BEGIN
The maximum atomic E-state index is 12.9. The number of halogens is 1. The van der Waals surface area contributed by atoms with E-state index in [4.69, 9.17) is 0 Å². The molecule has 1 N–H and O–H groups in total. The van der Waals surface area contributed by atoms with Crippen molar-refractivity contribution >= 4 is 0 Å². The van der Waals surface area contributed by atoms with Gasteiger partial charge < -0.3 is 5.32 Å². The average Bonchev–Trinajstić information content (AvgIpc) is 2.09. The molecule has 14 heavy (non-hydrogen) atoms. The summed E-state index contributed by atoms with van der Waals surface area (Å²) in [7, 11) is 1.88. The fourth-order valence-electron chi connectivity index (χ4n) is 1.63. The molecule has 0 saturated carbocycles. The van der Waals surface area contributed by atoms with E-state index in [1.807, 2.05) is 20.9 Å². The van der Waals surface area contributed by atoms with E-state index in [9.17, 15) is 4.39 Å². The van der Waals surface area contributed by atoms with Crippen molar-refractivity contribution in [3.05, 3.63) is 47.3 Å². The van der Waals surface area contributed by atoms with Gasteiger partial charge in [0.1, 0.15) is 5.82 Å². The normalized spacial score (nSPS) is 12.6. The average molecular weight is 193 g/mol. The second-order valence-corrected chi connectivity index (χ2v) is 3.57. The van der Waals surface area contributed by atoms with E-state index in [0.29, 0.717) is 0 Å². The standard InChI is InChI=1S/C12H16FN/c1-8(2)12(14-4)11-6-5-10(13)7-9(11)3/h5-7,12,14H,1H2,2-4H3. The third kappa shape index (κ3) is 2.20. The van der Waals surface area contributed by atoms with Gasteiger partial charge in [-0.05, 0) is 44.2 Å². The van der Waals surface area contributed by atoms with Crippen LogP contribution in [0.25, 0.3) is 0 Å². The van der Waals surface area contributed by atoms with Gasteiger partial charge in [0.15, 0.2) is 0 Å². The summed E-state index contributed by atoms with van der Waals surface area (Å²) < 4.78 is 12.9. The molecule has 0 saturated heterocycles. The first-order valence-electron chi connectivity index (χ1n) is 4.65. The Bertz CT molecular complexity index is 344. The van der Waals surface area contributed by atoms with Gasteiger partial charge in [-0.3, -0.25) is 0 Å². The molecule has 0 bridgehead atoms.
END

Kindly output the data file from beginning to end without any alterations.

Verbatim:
The maximum atomic E-state index is 12.9. The number of halogens is 1. The van der Waals surface area contributed by atoms with E-state index in [4.69, 9.17) is 0 Å². The molecule has 1 N–H and O–H groups in total. The van der Waals surface area contributed by atoms with Crippen molar-refractivity contribution >= 4 is 0 Å². The van der Waals surface area contributed by atoms with Gasteiger partial charge < -0.3 is 5.32 Å². The average Bonchev–Trinajstić information content (AvgIpc) is 2.09. The molecule has 14 heavy (non-hydrogen) atoms. The summed E-state index contributed by atoms with van der Waals surface area (Å²) in [7, 11) is 1.88. The fourth-order valence-electron chi connectivity index (χ4n) is 1.63. The molecule has 0 saturated carbocycles. The van der Waals surface area contributed by atoms with E-state index in [1.807, 2.05) is 20.9 Å². The van der Waals surface area contributed by atoms with E-state index in [9.17, 15) is 4.39 Å². The van der Waals surface area contributed by atoms with Crippen molar-refractivity contribution in [3.05, 3.63) is 47.3 Å². The van der Waals surface area contributed by atoms with Gasteiger partial charge in [0.1, 0.15) is 5.82 Å². The normalized spacial score (nSPS) is 12.6. The average molecular weight is 193 g/mol. The second-order valence-corrected chi connectivity index (χ2v) is 3.57. The van der Waals surface area contributed by atoms with E-state index in [0.29, 0.717) is 0 Å². The standard InChI is InChI=1S/C12H16FN/c1-8(2)12(14-4)11-6-5-10(13)7-9(11)3/h5-7,12,14H,1H2,2-4H3. The third kappa shape index (κ3) is 2.20. The van der Waals surface area contributed by atoms with Gasteiger partial charge in [-0.05, 0) is 44.2 Å². The van der Waals surface area contributed by atoms with Crippen LogP contribution in [0.25, 0.3) is 0 Å². The van der Waals surface area contributed by atoms with Gasteiger partial charge in [0.15, 0.2) is 0 Å². The summed E-state index contributed by atoms with van der Waals surface area (Å²) < 4.78 is 12.9. The molecule has 0 saturated heterocycles. The first-order valence-electron chi connectivity index (χ1n) is 4.65. The Bertz CT molecular complexity index is 344. The van der Waals surface area contributed by atoms with Gasteiger partial charge in [-0.3, -0.25) is 0 Å². The molecule has 0 bridgehead atoms.